Great power politics
Allen S. Whiting is one of America's leading experts on the Far East. He has served in the State Department and in the United States office in Hong Kong which watched Chinese affairs before the reopening of US diplomatic relations with China. He keeps close watch on Chinese-Soviet relations now from the University of Michigan.
He has noticed a number of recent incidents in Soviet-Chinese relations. He added them up the other day (May 18) in a column in the New York Times. He concludes that there has been ''mutual probing for Sino-Soviet detente'' for some time. He says ''it can be expected to continue.'' His reading of current Chinese national strategy is as follows:
''China appears to have decided to increase its options by downgrading its relationship with America, improving its relationship with the Soviet Union, and reasserting its role as a third world country.''
This makes sense. There was a time back in the early Nixon period when China badly needed some help from America. The Chinese were getting their first nuclear weapons. The Soviets seriously considered taking military action to destroy China's embryonic nuclear weapons industry. We know this because they sounded out the Nixon people in Washington. The Nixon White House frowned on the idea. The Chinese became a nuclear power.
The Chinese are still far behind both the Soviets and the US in quantity and quality of nuclear weaponry. They have four missiles with a range of perhaps 4, 000 miles and fewer than a hundred with a range of about 2,000 miles. Moscow is just about 2,000 miles from the nearest point in China. The Chinese have a deterrent.
Having missed their chance to take out the Chinese nuclear weapons before China's weapons could reach Moscow, the Soviet attitude toward China changed. Instead of threatening China it began making overtures. It has taken the Chinese a long time to recognize and respond to those overtures. But, if Mr. Whiting is reading the signs correctly (and I am sure he is), China intends to move into the favored position in the US-USSR-China triangle.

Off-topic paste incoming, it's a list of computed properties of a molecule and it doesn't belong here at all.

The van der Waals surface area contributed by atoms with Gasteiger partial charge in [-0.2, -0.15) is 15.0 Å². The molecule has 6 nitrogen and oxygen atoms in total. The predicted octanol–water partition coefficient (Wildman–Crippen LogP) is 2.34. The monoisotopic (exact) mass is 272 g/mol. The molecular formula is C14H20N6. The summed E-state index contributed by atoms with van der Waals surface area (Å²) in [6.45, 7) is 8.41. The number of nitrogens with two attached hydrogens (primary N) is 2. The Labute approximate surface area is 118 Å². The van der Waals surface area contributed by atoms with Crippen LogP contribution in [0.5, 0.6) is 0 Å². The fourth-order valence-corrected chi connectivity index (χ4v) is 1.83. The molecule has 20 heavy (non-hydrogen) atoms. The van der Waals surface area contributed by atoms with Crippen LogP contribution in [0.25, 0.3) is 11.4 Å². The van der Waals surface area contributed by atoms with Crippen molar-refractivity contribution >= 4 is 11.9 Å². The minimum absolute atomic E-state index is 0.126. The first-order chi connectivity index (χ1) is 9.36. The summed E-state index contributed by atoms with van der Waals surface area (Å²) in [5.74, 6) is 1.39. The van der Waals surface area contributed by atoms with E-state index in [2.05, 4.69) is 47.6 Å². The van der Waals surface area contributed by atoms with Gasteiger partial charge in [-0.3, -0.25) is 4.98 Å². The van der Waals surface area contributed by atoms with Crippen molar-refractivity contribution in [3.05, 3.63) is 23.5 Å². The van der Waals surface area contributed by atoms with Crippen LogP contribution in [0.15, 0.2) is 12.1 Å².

From 1972 when President Nixon went to China until now the US held the favored position in the triangle. The sharpest hostility was between China and the Soviets. The US could play one off against the other - so long as it kept on reasonably normal terms with both.
But the situation began to change even during the Carter administration and changed more decisively when the Reagan team came to Washington. Relations between Washington and Moscow deteriorated. A new edge of hostility reminiscent of the earlier ''cold war'' seemed to be developing. During 1981 the degree of friction in US-Soviet relations began to exceed the degree of friction in Sino-Soviet relations.
That change became an obvious opportunity for Peking. If it could get back onto a basis of normal relations with Moscow and keep relations with the US from becoming unfriendly it would then be in the balance-of-power position.
That is precisely what Mr. Whiting sees in the latest incidents in Sino-Soviet relations. He notes that Sino-Soviet technical exchanges have been more active. Trade between them is expected to double. The Chinese Communist Party has resumed friendly relations with the French Communist Party which is loyal to Moscow and would scarcely have made such a move without Moscow approval. And negotiations have been resumed over the boundary between China and Mongolia, a Soviet dependency. But so long as US-Soviet relations are marked by continued US economic and political pressure on the Soviets - the Chinese are presented with what any expert in power politics would view as a golden opportunity.
They need only put a little distance between themselves and Washington, which they have done over the US decision to sell more weapons to Taiwan, ease up on their bristly attitude toward Moscow and, eureka, they are in the balance of power position and able to shift their weight from one side to the other as best serves their purpose at any given moment.
The only way the US can regain its favorable position would be to get back into easier relations with Moscow.
Might this happen? Probably not. President Reagan does want to meet Moscow's Leonid Brezhnev. And Mr. Reagan has made proposals for curbing nuclear weaponry which Mr. Brezhnev regards as a sufficient basis for resuming talks about strategic weapons. But to get back to anything resembling detente as it was known 10 years ago seems unlikely.
There is a triangle and China is one corner. But the US and the USSR are the only true superpowers. Each deeply distrusts the other. That distrust seems likely to endure until or unless other great powers come between them. They were allies in World Wars I and II. But both had common enemies in those wars. Today there are no common enemies to draw them together.